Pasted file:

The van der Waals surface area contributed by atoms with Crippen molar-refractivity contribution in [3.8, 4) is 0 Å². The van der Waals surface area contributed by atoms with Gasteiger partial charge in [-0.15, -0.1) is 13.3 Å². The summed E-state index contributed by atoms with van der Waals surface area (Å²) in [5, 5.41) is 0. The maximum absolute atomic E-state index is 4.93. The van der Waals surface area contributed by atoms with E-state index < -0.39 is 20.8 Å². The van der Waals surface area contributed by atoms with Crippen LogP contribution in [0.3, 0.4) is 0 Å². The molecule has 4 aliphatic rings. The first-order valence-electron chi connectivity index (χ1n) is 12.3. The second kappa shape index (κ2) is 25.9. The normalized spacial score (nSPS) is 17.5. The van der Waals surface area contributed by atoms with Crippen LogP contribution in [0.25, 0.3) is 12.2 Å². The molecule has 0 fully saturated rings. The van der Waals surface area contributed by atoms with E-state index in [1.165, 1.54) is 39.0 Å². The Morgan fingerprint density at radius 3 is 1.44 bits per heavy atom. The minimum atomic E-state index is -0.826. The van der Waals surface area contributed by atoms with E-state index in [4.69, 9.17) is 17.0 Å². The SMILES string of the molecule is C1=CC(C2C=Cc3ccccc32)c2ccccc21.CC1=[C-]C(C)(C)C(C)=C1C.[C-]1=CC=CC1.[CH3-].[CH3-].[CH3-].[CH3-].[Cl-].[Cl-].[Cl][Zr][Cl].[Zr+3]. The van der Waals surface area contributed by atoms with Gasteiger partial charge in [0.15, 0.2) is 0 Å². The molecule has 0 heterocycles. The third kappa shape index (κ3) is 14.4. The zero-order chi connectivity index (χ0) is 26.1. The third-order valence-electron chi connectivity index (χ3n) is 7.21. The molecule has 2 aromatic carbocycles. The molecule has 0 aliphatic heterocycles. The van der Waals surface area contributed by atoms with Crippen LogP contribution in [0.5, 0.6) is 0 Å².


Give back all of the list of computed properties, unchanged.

The van der Waals surface area contributed by atoms with Crippen molar-refractivity contribution in [3.8, 4) is 0 Å². The van der Waals surface area contributed by atoms with Gasteiger partial charge in [-0.15, -0.1) is 13.3 Å². The summed E-state index contributed by atoms with van der Waals surface area (Å²) in [5, 5.41) is 0. The maximum absolute atomic E-state index is 4.93. The van der Waals surface area contributed by atoms with E-state index < -0.39 is 20.8 Å². The van der Waals surface area contributed by atoms with Crippen LogP contribution in [0.3, 0.4) is 0 Å². The molecule has 4 aliphatic rings. The first-order valence-electron chi connectivity index (χ1n) is 12.3. The second kappa shape index (κ2) is 25.9. The normalized spacial score (nSPS) is 17.5. The van der Waals surface area contributed by atoms with Crippen LogP contribution in [0.25, 0.3) is 12.2 Å². The molecule has 0 fully saturated rings. The van der Waals surface area contributed by atoms with E-state index in [1.165, 1.54) is 39.0 Å². The Morgan fingerprint density at radius 3 is 1.44 bits per heavy atom. The minimum atomic E-state index is -0.826. The van der Waals surface area contributed by atoms with E-state index in [4.69, 9.17) is 17.0 Å². The SMILES string of the molecule is C1=CC(C2C=Cc3ccccc32)c2ccccc21.CC1=[C-]C(C)(C)C(C)=C1C.[C-]1=CC=CC1.[CH3-].[CH3-].[CH3-].[CH3-].[Cl-].[Cl-].[Cl][Zr][Cl].[Zr+3]. The van der Waals surface area contributed by atoms with Gasteiger partial charge in [0.15, 0.2) is 0 Å². The molecule has 0 heterocycles. The third kappa shape index (κ3) is 14.4. The zero-order chi connectivity index (χ0) is 26.1. The third-order valence-electron chi connectivity index (χ3n) is 7.21. The molecule has 2 aromatic carbocycles. The molecule has 0 aliphatic heterocycles. The van der Waals surface area contributed by atoms with Crippen LogP contribution in [0.5, 0.6) is 0 Å².